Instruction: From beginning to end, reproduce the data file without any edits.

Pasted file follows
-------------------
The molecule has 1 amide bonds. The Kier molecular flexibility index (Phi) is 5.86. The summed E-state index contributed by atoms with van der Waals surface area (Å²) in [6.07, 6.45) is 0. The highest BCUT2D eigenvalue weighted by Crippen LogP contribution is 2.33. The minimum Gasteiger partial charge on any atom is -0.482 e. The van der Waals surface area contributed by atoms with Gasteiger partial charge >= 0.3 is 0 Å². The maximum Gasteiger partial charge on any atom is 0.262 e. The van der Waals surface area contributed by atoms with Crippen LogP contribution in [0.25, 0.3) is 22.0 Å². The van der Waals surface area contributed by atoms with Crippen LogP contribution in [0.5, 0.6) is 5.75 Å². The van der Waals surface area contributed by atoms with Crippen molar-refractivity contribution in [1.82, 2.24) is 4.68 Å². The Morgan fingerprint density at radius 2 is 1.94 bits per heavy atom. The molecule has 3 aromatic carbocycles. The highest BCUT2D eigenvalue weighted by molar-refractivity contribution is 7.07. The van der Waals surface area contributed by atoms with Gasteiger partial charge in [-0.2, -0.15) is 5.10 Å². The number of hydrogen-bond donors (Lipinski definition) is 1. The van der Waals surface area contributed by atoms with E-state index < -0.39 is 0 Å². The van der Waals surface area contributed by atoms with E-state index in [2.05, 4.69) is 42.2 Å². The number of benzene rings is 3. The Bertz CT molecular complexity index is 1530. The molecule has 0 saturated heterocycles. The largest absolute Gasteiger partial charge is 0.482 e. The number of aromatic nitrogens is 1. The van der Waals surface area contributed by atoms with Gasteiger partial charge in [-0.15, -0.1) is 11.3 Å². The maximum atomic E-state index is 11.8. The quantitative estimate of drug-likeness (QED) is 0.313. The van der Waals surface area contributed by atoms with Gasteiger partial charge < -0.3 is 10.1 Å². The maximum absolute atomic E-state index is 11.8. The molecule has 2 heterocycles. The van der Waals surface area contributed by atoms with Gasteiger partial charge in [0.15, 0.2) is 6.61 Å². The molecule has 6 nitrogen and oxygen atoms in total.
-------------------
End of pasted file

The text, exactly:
The molecule has 1 amide bonds. The Kier molecular flexibility index (Phi) is 5.86. The summed E-state index contributed by atoms with van der Waals surface area (Å²) in [6.07, 6.45) is 0. The highest BCUT2D eigenvalue weighted by Crippen LogP contribution is 2.33. The minimum Gasteiger partial charge on any atom is -0.482 e. The van der Waals surface area contributed by atoms with Gasteiger partial charge >= 0.3 is 0 Å². The maximum Gasteiger partial charge on any atom is 0.262 e. The van der Waals surface area contributed by atoms with Crippen LogP contribution in [0.25, 0.3) is 22.0 Å². The van der Waals surface area contributed by atoms with Crippen LogP contribution in [0.5, 0.6) is 5.75 Å². The van der Waals surface area contributed by atoms with Crippen molar-refractivity contribution in [1.82, 2.24) is 4.68 Å². The Morgan fingerprint density at radius 2 is 1.94 bits per heavy atom. The molecule has 3 aromatic carbocycles. The highest BCUT2D eigenvalue weighted by molar-refractivity contribution is 7.07. The van der Waals surface area contributed by atoms with Gasteiger partial charge in [-0.2, -0.15) is 5.10 Å². The number of hydrogen-bond donors (Lipinski definition) is 1. The van der Waals surface area contributed by atoms with E-state index < -0.39 is 0 Å². The van der Waals surface area contributed by atoms with E-state index in [2.05, 4.69) is 42.2 Å². The number of benzene rings is 3. The Bertz CT molecular complexity index is 1530. The molecule has 0 saturated heterocycles. The largest absolute Gasteiger partial charge is 0.482 e. The number of aromatic nitrogens is 1. The van der Waals surface area contributed by atoms with Gasteiger partial charge in [-0.15, -0.1) is 11.3 Å². The maximum atomic E-state index is 11.8. The quantitative estimate of drug-likeness (QED) is 0.313. The van der Waals surface area contributed by atoms with Gasteiger partial charge < -0.3 is 10.1 Å². The maximum absolute atomic E-state index is 11.8. The molecule has 2 heterocycles. The van der Waals surface area contributed by atoms with Gasteiger partial charge in [0.15, 0.2) is 6.61 Å². The molecule has 6 nitrogen and oxygen atoms in total.